Touching documentary about how an autistic boy learned to understand the world through the magic...
Veteran Haitian-American documentarian Raoul Peck—via the writings of James Baldwin—creates an unusual, detailed, and sprawling picture of race relations in America and why a “race problem” exists only to the extent that some people want or need it.
Is it worth $10? Yes
An Oscar-nominated (Best Documentary) American film, “I Am Not Your Negro” verges on creating its own genre, despite the Academy’s facile categorizing. Director Raoul Peck, who was born in Haiti, envisioned the movie to bring to life a staggeringly insightful yet unfinished memoir by the great “Bard of Harlem,” James Baldwin. What’s unusual (and brilliant) is that Peck created not a documentary about Baldwin and his “Remember This House” manuscript, but a film that uses Baldwin’s writings as narration in telling the author’s original story.
With the blessing of the James Baldwin estate, Peck set about to make a movie version of the venerable author’s memoir. Samuel L. Jackson, superb as the narrating voice of Baldwin—in Baldwin’s words—explains that his book meant to collide his experiences and relationships with three of his murdered friends: Martin Luther King Jr., Malcolm X, and anti-segregationist Medgar Evers. The director includes Baldwin more in the first-person story—via vintage interviews and photos—than the author himself would likely have, but it’s absolutely to the benefit of this more-important-than-ever film.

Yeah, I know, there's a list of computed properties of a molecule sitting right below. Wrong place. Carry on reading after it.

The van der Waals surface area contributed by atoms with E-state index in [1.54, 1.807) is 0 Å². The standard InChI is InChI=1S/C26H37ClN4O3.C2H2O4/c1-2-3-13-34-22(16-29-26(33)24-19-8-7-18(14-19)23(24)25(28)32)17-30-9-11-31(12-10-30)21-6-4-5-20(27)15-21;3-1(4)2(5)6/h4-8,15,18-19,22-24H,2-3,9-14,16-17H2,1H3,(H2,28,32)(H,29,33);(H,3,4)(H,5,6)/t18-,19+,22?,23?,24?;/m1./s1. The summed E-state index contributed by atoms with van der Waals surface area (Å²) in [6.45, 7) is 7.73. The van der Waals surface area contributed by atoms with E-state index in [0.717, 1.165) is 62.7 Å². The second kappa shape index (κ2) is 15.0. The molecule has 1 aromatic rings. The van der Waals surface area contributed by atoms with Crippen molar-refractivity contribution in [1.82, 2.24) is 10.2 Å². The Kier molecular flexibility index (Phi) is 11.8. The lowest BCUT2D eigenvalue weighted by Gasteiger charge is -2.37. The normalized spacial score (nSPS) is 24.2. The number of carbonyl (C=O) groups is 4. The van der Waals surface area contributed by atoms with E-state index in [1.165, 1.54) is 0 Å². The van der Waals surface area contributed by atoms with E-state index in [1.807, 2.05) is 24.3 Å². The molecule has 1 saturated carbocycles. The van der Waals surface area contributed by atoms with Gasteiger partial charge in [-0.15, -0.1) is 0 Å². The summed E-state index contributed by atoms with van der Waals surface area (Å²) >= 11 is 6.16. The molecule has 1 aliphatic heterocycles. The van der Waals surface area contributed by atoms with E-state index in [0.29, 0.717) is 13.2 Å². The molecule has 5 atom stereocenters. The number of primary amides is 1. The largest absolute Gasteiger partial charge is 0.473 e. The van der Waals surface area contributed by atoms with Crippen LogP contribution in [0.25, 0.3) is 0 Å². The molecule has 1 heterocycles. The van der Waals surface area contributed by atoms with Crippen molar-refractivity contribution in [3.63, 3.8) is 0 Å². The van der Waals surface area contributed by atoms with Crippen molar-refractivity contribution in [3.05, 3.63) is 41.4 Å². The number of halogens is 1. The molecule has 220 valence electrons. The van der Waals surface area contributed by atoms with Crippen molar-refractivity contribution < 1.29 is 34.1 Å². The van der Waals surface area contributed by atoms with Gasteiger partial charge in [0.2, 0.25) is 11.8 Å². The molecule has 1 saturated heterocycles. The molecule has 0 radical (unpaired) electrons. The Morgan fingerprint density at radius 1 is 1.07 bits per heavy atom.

The fierce fear of an integrated America must be overcome. We have a choice today: fully integrated neighborhoods and schools (the call of MLK and others for over 50 years, tragically ignored by most) or the completion of America’s demise and the utter obliteration of our nation.
So, in 2017, it’s difficult to imagine a better way in which to engage with James Baldwin’s works than “I Am Not Your Negro.” Peck’s rendering of Baldwin’s vision, with its clarity and urgency, also ranks as a top tool with which to deconstruct the false narratives of inevitable racism.
In today’s tumultuous social climate, one can’t help but feel gratitude for the cinema. To the same degree that the political psychopaths have fanned the flames of hate for their own benefit, independent film has become a welcoming, courageous refuge for truth. It’s an encouraging thought that real healing for a United States of America “on the brink of spiritual death,” to borrow Dr. King’s words, is as readily available as mindfully experiencing “Selma” (2014), “Moonlight” (2016), and “I Am Not Your Negro.”
Andres Solar reviews new fare with an emphasis on art house and indie for Punch Drunk Movies. He feels that Jean-Marc Vallee (“Dallas Buyer’s Club” , “Wild” ) is highly overrated, and that David Gordon Green (“Prince Avalanche” , “Joe” ) is highly underrated.